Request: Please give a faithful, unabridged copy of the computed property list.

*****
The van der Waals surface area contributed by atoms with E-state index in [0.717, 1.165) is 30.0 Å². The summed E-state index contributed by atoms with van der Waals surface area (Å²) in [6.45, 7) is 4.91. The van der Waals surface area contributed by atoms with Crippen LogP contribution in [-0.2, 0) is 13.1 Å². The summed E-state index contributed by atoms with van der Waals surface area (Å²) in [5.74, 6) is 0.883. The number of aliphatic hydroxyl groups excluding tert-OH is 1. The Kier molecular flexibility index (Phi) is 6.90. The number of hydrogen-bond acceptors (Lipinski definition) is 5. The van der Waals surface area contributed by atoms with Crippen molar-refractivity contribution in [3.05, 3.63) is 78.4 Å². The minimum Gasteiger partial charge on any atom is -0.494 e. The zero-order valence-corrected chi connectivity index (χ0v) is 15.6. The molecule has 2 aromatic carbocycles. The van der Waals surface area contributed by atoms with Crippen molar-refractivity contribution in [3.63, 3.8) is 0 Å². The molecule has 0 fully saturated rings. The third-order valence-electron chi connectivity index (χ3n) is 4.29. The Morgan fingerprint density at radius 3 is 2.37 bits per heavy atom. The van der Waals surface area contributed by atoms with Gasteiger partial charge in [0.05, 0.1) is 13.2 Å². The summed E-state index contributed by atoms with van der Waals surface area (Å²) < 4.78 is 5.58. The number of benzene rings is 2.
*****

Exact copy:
The van der Waals surface area contributed by atoms with E-state index in [0.717, 1.165) is 30.0 Å². The summed E-state index contributed by atoms with van der Waals surface area (Å²) in [6.45, 7) is 4.91. The van der Waals surface area contributed by atoms with Crippen LogP contribution in [-0.2, 0) is 13.1 Å². The summed E-state index contributed by atoms with van der Waals surface area (Å²) in [5.74, 6) is 0.883. The number of aliphatic hydroxyl groups excluding tert-OH is 1. The Kier molecular flexibility index (Phi) is 6.90. The number of hydrogen-bond acceptors (Lipinski definition) is 5. The van der Waals surface area contributed by atoms with Crippen molar-refractivity contribution in [3.05, 3.63) is 78.4 Å². The minimum Gasteiger partial charge on any atom is -0.494 e. The zero-order valence-corrected chi connectivity index (χ0v) is 15.6. The molecule has 2 aromatic carbocycles. The van der Waals surface area contributed by atoms with Crippen molar-refractivity contribution in [3.63, 3.8) is 0 Å². The molecule has 0 fully saturated rings. The third-order valence-electron chi connectivity index (χ3n) is 4.29. The Morgan fingerprint density at radius 3 is 2.37 bits per heavy atom. The van der Waals surface area contributed by atoms with Gasteiger partial charge in [0.05, 0.1) is 13.2 Å². The summed E-state index contributed by atoms with van der Waals surface area (Å²) < 4.78 is 5.58. The number of benzene rings is 2.